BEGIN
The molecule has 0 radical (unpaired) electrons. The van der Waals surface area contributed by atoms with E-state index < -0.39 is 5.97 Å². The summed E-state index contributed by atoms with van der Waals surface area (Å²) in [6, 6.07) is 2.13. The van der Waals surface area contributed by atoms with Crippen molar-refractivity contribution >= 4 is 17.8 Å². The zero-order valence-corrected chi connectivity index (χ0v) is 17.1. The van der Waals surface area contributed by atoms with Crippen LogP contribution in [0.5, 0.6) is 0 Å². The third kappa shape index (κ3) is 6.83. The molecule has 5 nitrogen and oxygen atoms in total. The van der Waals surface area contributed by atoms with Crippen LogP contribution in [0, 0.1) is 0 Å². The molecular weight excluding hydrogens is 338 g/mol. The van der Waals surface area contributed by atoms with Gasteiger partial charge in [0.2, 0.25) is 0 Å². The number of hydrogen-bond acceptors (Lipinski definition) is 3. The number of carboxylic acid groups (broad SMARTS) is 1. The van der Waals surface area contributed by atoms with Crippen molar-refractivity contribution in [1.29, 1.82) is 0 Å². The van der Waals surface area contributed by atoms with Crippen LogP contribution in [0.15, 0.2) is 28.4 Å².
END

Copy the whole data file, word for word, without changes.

The molecule has 0 radical (unpaired) electrons. The van der Waals surface area contributed by atoms with E-state index < -0.39 is 5.97 Å². The summed E-state index contributed by atoms with van der Waals surface area (Å²) in [6, 6.07) is 2.13. The van der Waals surface area contributed by atoms with Crippen molar-refractivity contribution >= 4 is 17.8 Å². The zero-order valence-corrected chi connectivity index (χ0v) is 17.1. The van der Waals surface area contributed by atoms with Crippen LogP contribution in [0.5, 0.6) is 0 Å². The third kappa shape index (κ3) is 6.83. The molecule has 5 nitrogen and oxygen atoms in total. The van der Waals surface area contributed by atoms with Crippen LogP contribution in [0, 0.1) is 0 Å². The molecular weight excluding hydrogens is 338 g/mol. The van der Waals surface area contributed by atoms with Gasteiger partial charge in [0.2, 0.25) is 0 Å². The number of hydrogen-bond acceptors (Lipinski definition) is 3. The number of carboxylic acid groups (broad SMARTS) is 1. The van der Waals surface area contributed by atoms with Crippen molar-refractivity contribution in [1.29, 1.82) is 0 Å². The van der Waals surface area contributed by atoms with Crippen LogP contribution in [0.15, 0.2) is 28.4 Å².